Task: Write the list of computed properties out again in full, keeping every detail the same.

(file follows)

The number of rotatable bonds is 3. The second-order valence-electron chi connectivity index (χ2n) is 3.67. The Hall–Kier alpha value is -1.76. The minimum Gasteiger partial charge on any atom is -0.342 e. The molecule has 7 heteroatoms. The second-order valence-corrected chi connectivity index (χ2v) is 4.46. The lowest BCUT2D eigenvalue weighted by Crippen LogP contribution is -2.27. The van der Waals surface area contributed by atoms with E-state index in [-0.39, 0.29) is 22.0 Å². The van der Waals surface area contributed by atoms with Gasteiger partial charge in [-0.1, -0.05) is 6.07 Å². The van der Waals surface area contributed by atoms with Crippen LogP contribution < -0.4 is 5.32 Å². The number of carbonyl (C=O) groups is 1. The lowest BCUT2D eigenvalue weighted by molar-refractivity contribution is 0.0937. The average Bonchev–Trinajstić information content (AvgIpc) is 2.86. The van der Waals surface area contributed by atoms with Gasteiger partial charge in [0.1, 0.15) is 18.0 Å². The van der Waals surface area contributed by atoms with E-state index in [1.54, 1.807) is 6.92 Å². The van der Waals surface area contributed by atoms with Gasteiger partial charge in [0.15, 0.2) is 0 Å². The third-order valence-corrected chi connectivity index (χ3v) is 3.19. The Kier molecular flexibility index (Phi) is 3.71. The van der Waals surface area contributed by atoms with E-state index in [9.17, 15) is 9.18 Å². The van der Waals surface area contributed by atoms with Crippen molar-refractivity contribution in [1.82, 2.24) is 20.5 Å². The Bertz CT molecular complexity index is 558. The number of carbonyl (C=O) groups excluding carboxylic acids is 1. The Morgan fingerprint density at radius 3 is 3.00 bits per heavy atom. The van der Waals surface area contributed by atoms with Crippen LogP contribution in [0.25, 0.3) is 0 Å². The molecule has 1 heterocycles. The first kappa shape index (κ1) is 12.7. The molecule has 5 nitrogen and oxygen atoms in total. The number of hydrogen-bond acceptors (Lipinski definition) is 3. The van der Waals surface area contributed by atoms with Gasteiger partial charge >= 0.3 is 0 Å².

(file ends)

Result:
The number of rotatable bonds is 3. The second-order valence-electron chi connectivity index (χ2n) is 3.67. The Hall–Kier alpha value is -1.76. The minimum Gasteiger partial charge on any atom is -0.342 e. The molecule has 7 heteroatoms. The second-order valence-corrected chi connectivity index (χ2v) is 4.46. The lowest BCUT2D eigenvalue weighted by Crippen LogP contribution is -2.27. The van der Waals surface area contributed by atoms with E-state index in [-0.39, 0.29) is 22.0 Å². The van der Waals surface area contributed by atoms with Gasteiger partial charge in [-0.1, -0.05) is 6.07 Å². The van der Waals surface area contributed by atoms with Crippen LogP contribution < -0.4 is 5.32 Å². The number of carbonyl (C=O) groups is 1. The lowest BCUT2D eigenvalue weighted by molar-refractivity contribution is 0.0937. The average Bonchev–Trinajstić information content (AvgIpc) is 2.86. The van der Waals surface area contributed by atoms with Gasteiger partial charge in [0.1, 0.15) is 18.0 Å². The van der Waals surface area contributed by atoms with E-state index in [1.54, 1.807) is 6.92 Å². The van der Waals surface area contributed by atoms with Gasteiger partial charge in [0.15, 0.2) is 0 Å². The third-order valence-corrected chi connectivity index (χ3v) is 3.19. The Kier molecular flexibility index (Phi) is 3.71. The van der Waals surface area contributed by atoms with E-state index in [9.17, 15) is 9.18 Å². The van der Waals surface area contributed by atoms with Crippen molar-refractivity contribution in [1.82, 2.24) is 20.5 Å². The Bertz CT molecular complexity index is 558. The number of carbonyl (C=O) groups excluding carboxylic acids is 1. The Morgan fingerprint density at radius 3 is 3.00 bits per heavy atom. The van der Waals surface area contributed by atoms with Crippen LogP contribution in [0.25, 0.3) is 0 Å². The molecule has 1 heterocycles. The first kappa shape index (κ1) is 12.7. The molecule has 5 nitrogen and oxygen atoms in total. The number of hydrogen-bond acceptors (Lipinski definition) is 3. The van der Waals surface area contributed by atoms with Gasteiger partial charge >= 0.3 is 0 Å².